I have purchased koi and supplies from Inland Koi many times. I have never been dissatisfied. It is extremely easy to order from Inland. The shipping cost is fair. Delivery time is fast. They offer quality products. The koi are healthy and beautiful. I would not hesitate to recommend Inland to anyone. THEY ARE FANTASTIC TO DO BUSINESS WITH!
-Julie A.
Sept. 13, 2005


The variety of choices that this vendor carries are enourmous and having lots to choose from is very important. Communication is excellent, the vendor is very easy to get a hold of and all my questions have been answered. I recommend anyone interested in acquiring koi fish or supplies to use Inland Koi.
-Igor C.
Jun. 4, 2007

How to Quarantine

1. Set up a quarantine tank (Q-tank): you can use any tank or plastic container that can hold about 100-150 gallon of water or more depending on how many koi you have or how big the koi is. Make sure itís not too overcrowded. You can also use the q-tank as treatment tank for sick fish when you need it.

2. You will need a good dependable air pump and a fine porous air stone. Koi need oxygen to survive and stay healthy just like us human. So, plenty oxygenation is extremely important for your koi health and to prevent disease. Very important!!!

3. Set up your filtration system early. You need your biofilter to be ready and active to convert the ammonia, produced by the koi, to nitrite then to nitrate, which is not toxic to the fish at low level. Some hobbyists use fully cycled media such as sponge or mat from their main pond filter for bio-filtration which is fine, but be careful to make sure that it does not have any parasites or pathogenic bacteria. If you donít have an established filtration system, you need to monitor your water quality more closely and do frequent water change to keep ph, ammonia and nitrite level down. Ideal ph level is 7.2 to 7.8 and for the ammonia and nitrite it should be zero.

4. Ideal water temperature for quarantine is 70-75įF. Some experienced hobbyists raise their water temperature to 86įF which can kill ich and KHV but it can also accelerate overgrowth of aeromonas. Therefore, you need to be very careful. A heater can be very helpful to control accurate water temperature but it is not necessary. If you donít have one, keep your quarantine tank inside your home to keep the water warmer, especially during winter or in cold region.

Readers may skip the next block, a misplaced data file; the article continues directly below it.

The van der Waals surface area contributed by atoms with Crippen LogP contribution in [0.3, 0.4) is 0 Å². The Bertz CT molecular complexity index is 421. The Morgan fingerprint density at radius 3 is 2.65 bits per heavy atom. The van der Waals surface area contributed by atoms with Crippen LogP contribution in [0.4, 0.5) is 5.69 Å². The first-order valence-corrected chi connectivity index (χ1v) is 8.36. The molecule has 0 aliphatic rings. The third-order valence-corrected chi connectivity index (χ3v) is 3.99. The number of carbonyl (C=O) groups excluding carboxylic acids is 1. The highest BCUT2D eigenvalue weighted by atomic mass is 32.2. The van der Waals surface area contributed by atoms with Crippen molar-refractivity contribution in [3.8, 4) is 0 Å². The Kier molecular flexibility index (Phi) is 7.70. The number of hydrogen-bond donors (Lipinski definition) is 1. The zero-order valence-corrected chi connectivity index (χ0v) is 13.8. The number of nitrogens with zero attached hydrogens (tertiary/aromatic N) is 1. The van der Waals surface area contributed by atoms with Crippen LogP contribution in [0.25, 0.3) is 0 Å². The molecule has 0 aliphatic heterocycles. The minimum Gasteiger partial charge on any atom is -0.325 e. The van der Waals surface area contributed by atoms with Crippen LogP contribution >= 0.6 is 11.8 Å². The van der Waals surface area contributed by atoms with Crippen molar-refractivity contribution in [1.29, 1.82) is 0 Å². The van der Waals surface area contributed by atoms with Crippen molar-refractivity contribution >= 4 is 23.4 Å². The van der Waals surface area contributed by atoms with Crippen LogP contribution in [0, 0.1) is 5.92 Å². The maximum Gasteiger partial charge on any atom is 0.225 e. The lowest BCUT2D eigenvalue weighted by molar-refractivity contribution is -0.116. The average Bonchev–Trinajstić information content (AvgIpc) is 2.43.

5. Add non-iodized salt to your tank to make it 0.3% concentration (Use 3 lbs. of salt for every 100 gallons of water to make your water 0.3% of salt). Divide the salt into three equal parts and add each part into the water every 12 hours. The salt help the koi release stress, breathe better, and kill or suppress parasites growth.

6. Monitor all water quality parameters daily and more frequent if needed when you have many fish. Check for ammonia level, nitrite level, ph level, and salt concentration. Do microscopic exam routinely to check for parasites. having a microscope is highly recommended for every hobbyists. Microscope can help you diagnose more accurately and therefore treat koi disease more effectively.

7. Treatment for koi during quarantine depend on what parasites are found or specific problems encounter. Avoid general shotgun approach by treating the koi with every possible medications available. This can potentially cause more harm to the fish than necessary.

8. Feeding should began on 3rd day, not earlier. Donít overfeed your koi as it can deteriorate your water quality rapidly and cause more problems with ph crash and ammonia spiking.

9. Cover your Q-tank with net to prevent your koi from jumping out. You can also use styrofoam float in your tank, which also work really well for this purpose. This is one of the common cause of death for koi, not to mention koi are quite expensive.

10. Quarantine process should be done for at least 3 to 6 weeks or whatever amount of time you are comfortable with. And donít forget to add dechlorinator to the water before adding koi.

11. Add a few koi from your main pond to Q-tank on the 2nd or 3rd week and leave them in there for 1 week to see if any problems arise, hopefully not. Finally, you can release your new healthy koi to the main pond and enjoy them at last. Good Luck.


 
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